"The slow-churning remnants of Tropical Storm Imelda that flooded parts of Texas left at least two people dead and rescue crews with boats scrambling to reach stranded drivers and families trapped in their homes during a relentless downpour that drew comparisons to Hurricane Harvey two years ago."
Water & Oceans
"Contaminated tap water causes 100,000 cancer cases in the US over a lifetime, according to a new study from scientists with the Environmental Working Group."
"From New York City to coastal California, a poison-producing living slime is overtaking waterways and shorelines, killing pets, ravaging tourism markets and making its way into local drinking water. So far this year, algae has been implicated in dog deaths and illness in California, Georgia, North Carolina and Texas. In August, toxic algae overtook Lake Erie, growing to 620 square miles."
"An E&E News reporter spends six weeks on an icebreaker with scientists who are unraveling the mysteries of the Arctic."
"Hurricane Humberto gained strength and speed as it moved closer to Bermuda early Wednesday but the islands are likely to be spared a direct hit, forecasters said."
To help better cover climate change news, including during the upcoming United Nations Climate Action Summit, Sept. 23, in New York, the SEJournal offers a range of resources. Get the latest climate change headlines and EJToday's curated climate coverage. Check out our range of climate-related Issue Backgrounders, TipSheets and Reporter's Toolboxes, plus our Climate Change Guide and more.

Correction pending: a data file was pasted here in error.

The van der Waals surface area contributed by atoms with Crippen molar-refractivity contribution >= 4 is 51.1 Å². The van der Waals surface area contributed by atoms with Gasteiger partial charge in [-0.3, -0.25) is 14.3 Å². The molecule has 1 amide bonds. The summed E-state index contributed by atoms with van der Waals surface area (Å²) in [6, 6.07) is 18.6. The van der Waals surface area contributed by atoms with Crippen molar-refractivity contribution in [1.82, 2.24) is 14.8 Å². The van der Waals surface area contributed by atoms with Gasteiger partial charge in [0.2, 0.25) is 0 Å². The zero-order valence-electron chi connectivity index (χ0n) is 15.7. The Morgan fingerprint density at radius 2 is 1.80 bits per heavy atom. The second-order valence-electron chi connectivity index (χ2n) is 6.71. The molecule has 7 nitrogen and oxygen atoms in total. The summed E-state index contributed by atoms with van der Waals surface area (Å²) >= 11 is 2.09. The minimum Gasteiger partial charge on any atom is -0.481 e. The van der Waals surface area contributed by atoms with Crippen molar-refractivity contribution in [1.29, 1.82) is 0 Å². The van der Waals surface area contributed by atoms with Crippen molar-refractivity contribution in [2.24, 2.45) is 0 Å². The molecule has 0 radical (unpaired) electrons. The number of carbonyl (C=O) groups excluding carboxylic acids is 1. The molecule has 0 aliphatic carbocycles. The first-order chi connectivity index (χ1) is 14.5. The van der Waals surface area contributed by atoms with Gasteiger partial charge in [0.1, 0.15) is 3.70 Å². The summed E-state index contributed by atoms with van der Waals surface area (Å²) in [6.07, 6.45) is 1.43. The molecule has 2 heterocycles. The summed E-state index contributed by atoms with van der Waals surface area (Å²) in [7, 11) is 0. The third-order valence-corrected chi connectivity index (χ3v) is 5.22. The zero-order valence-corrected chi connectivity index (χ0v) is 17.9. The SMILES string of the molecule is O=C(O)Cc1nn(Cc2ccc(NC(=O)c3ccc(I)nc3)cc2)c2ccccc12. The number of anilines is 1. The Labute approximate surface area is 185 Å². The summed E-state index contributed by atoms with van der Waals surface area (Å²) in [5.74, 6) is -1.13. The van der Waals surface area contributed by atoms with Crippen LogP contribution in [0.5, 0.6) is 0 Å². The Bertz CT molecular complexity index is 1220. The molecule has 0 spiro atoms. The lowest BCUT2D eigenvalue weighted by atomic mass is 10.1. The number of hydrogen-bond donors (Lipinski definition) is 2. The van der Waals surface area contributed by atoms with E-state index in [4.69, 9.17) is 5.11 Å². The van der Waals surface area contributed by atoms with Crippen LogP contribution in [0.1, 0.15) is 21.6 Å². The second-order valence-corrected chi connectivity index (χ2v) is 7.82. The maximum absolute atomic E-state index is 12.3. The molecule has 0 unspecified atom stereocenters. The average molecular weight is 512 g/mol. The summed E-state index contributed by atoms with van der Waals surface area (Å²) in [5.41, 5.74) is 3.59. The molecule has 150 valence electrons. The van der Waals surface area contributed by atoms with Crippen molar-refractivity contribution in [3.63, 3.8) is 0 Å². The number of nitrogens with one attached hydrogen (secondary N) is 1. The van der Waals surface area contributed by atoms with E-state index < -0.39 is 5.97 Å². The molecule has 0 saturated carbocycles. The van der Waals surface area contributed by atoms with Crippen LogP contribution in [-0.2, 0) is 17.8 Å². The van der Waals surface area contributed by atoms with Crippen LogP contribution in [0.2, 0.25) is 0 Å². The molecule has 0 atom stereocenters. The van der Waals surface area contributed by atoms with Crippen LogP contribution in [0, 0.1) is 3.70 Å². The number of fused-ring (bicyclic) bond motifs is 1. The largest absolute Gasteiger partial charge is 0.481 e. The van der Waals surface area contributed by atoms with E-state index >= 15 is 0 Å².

It’s poisoning fresh waters across the United States, as well as elsewhere in the Americas, Europe, Asia and Africa. Blue-green algae is on the rise, lingering later and later into the year. Our new Issue Backgrounder explains the contributing factors behind the potent toxin’s scourge, its societal and public health ramifications, and the many angles and resources to tell the story.
"Warming waters and a series of dams are making the grueling migration of the Chinook salmon even more deadly — and threatening dozens of other species."
"The amount of water flowing down the lower Missouri River this year is approaching the record set during the historic 2011 flood, and another round of flooding is expected this week after unusually heavy rains upstream, federal officials said."